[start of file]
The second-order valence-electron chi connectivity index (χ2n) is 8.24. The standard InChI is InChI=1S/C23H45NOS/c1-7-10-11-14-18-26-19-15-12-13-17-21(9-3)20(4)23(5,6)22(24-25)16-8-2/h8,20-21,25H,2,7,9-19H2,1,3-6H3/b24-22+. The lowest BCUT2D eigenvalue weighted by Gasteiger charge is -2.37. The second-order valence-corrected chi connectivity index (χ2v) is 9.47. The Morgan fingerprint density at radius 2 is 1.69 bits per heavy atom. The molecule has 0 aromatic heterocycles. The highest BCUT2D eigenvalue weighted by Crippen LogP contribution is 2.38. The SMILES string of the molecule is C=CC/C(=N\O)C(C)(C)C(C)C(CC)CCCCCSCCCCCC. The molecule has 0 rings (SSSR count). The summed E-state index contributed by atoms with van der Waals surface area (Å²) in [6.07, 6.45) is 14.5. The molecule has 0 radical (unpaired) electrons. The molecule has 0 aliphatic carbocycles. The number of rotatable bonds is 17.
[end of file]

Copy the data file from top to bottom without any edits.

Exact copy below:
The second-order valence-electron chi connectivity index (χ2n) is 8.24. The standard InChI is InChI=1S/C23H45NOS/c1-7-10-11-14-18-26-19-15-12-13-17-21(9-3)20(4)23(5,6)22(24-25)16-8-2/h8,20-21,25H,2,7,9-19H2,1,3-6H3/b24-22+. The lowest BCUT2D eigenvalue weighted by Gasteiger charge is -2.37. The second-order valence-corrected chi connectivity index (χ2v) is 9.47. The Morgan fingerprint density at radius 2 is 1.69 bits per heavy atom. The molecule has 0 aromatic heterocycles. The highest BCUT2D eigenvalue weighted by Crippen LogP contribution is 2.38. The SMILES string of the molecule is C=CC/C(=N\O)C(C)(C)C(C)C(CC)CCCCCSCCCCCC. The molecule has 0 rings (SSSR count). The summed E-state index contributed by atoms with van der Waals surface area (Å²) in [6.07, 6.45) is 14.5. The molecule has 0 radical (unpaired) electrons. The molecule has 0 aliphatic carbocycles. The number of rotatable bonds is 17.